Ernest Kurtz — Shame in the Nineties — 1

Ernest Kurtz, “Shame in the Nineties,” pp. 77-82 of Ernest Kurtz, The Collected Ernie Kurtz, Hindsfoot Foundation Series on Treatment and Recovery (New York: Authors Choice, 2008; orig. pub. 1999).

An earlier version of this brief piece was published in The Alcoholism Treatment Quarterly vol. 4, no. 2 (1987), 1-6, as “Shame in the Eighties,” where it served as an “Introduction” to a special issue on “Shame.” This revision dates from 1991, when I was invited to address a plenary session at the “First National Conference on Shame,” sponsored by John Bradshaw and held in Las Vegas, Nevada, from May 8th to 11th of that year, on which occasion this talk was presented to an increasingly restless audience.

Shame in the Nineties
by Ernest Kurtz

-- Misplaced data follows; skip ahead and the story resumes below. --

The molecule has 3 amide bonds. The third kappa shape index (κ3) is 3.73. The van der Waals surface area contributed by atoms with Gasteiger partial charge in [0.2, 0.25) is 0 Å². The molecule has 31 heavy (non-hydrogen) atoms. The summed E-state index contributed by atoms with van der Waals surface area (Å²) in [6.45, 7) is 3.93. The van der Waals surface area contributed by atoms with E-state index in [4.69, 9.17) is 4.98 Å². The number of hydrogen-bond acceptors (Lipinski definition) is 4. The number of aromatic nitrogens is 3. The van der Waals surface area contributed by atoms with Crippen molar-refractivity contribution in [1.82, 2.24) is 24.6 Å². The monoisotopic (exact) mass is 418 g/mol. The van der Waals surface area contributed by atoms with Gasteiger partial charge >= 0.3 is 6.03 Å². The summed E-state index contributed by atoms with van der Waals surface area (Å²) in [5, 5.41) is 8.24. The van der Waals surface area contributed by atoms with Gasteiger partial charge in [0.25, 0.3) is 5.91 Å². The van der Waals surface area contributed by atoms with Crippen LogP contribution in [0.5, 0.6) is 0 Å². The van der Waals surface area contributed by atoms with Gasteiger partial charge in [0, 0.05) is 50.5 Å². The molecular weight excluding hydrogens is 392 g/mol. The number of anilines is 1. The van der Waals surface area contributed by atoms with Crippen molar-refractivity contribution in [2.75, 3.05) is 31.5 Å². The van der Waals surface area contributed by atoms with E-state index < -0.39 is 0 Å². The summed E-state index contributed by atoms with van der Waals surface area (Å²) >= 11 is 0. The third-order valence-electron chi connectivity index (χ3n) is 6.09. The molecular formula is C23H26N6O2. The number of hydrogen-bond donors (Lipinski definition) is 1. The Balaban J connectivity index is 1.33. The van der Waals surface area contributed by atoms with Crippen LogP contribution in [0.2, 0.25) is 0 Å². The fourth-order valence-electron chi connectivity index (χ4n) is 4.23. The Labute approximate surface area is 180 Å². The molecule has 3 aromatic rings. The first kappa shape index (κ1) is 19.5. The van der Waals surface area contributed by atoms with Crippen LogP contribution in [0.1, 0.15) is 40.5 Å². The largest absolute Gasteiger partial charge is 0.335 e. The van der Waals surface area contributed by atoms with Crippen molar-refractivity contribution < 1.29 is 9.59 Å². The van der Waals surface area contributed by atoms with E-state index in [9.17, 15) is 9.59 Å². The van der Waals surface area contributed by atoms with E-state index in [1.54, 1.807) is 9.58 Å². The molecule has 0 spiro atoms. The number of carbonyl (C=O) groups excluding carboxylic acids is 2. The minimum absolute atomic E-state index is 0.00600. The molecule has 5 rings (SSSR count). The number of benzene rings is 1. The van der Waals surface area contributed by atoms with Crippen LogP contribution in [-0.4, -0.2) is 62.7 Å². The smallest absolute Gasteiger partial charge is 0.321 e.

A decade ago, in 1979, when I first suggested that distinguishing between shame and guilt and focusing attention upon shame seemed one of the contributions of Alcoholics Anonymous insight, most to whom I mentioned that idea expressed horror. “You can't talk about shame, Ernie,” they cautioned. “That word will turn everybody off, especially alcoholics.” Well, we have come a long way. For the last decade, the surest way to make a buck has been to convict people of their shame and then to find a way of blaming someone else for it. As useful as extensions and applications of the core ideas concerning shame may be, a use of those ideas that denies or remains ignorant of their origins in the story of religious thought can become only twisted and dangerous. And so I wish to use my time today, in this plenary session, to explore that origin and those roots.